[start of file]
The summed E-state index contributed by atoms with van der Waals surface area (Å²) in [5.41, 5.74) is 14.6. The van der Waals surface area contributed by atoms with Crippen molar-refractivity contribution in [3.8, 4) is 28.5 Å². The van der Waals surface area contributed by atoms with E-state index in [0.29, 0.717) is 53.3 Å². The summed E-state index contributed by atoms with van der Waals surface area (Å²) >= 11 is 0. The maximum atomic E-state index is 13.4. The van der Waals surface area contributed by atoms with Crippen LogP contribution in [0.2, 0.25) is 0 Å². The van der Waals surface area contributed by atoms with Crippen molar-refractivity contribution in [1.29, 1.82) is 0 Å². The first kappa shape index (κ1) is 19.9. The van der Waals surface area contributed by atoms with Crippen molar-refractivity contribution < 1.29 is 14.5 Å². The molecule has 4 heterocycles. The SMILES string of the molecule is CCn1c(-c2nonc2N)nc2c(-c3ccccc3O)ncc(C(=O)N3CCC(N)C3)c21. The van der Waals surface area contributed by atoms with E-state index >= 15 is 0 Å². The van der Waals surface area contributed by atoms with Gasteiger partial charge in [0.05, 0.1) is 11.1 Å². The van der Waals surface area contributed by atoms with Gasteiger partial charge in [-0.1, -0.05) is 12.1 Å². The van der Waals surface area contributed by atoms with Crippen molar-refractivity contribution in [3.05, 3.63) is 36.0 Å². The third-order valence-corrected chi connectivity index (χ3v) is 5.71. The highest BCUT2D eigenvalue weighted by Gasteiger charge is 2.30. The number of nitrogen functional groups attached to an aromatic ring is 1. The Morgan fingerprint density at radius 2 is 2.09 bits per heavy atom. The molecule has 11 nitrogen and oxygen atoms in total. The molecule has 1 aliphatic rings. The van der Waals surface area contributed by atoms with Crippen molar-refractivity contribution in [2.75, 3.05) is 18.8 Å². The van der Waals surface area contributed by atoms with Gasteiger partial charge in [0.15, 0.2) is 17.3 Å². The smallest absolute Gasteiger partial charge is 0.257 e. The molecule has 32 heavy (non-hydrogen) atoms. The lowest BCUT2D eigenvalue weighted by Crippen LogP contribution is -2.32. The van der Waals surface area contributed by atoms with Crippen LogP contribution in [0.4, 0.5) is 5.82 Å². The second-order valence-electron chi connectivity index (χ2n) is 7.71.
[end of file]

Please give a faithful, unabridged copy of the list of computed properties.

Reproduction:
The summed E-state index contributed by atoms with van der Waals surface area (Å²) in [5.41, 5.74) is 14.6. The van der Waals surface area contributed by atoms with Crippen molar-refractivity contribution in [3.8, 4) is 28.5 Å². The van der Waals surface area contributed by atoms with E-state index in [0.29, 0.717) is 53.3 Å². The summed E-state index contributed by atoms with van der Waals surface area (Å²) >= 11 is 0. The maximum atomic E-state index is 13.4. The van der Waals surface area contributed by atoms with Crippen LogP contribution in [0.2, 0.25) is 0 Å². The van der Waals surface area contributed by atoms with Crippen molar-refractivity contribution in [1.29, 1.82) is 0 Å². The first kappa shape index (κ1) is 19.9. The van der Waals surface area contributed by atoms with Crippen molar-refractivity contribution < 1.29 is 14.5 Å². The molecule has 4 heterocycles. The SMILES string of the molecule is CCn1c(-c2nonc2N)nc2c(-c3ccccc3O)ncc(C(=O)N3CCC(N)C3)c21. The van der Waals surface area contributed by atoms with E-state index >= 15 is 0 Å². The van der Waals surface area contributed by atoms with Gasteiger partial charge in [0.05, 0.1) is 11.1 Å². The van der Waals surface area contributed by atoms with Gasteiger partial charge in [-0.1, -0.05) is 12.1 Å². The van der Waals surface area contributed by atoms with Crippen molar-refractivity contribution in [3.05, 3.63) is 36.0 Å². The third-order valence-corrected chi connectivity index (χ3v) is 5.71. The highest BCUT2D eigenvalue weighted by Gasteiger charge is 2.30. The number of nitrogen functional groups attached to an aromatic ring is 1. The Morgan fingerprint density at radius 2 is 2.09 bits per heavy atom. The molecule has 11 nitrogen and oxygen atoms in total. The molecule has 1 aliphatic rings. The van der Waals surface area contributed by atoms with Crippen molar-refractivity contribution in [2.75, 3.05) is 18.8 Å². The van der Waals surface area contributed by atoms with Gasteiger partial charge in [0.15, 0.2) is 17.3 Å². The smallest absolute Gasteiger partial charge is 0.257 e. The molecule has 32 heavy (non-hydrogen) atoms. The lowest BCUT2D eigenvalue weighted by Crippen LogP contribution is -2.32. The van der Waals surface area contributed by atoms with Crippen LogP contribution in [0.4, 0.5) is 5.82 Å². The second-order valence-electron chi connectivity index (χ2n) is 7.71.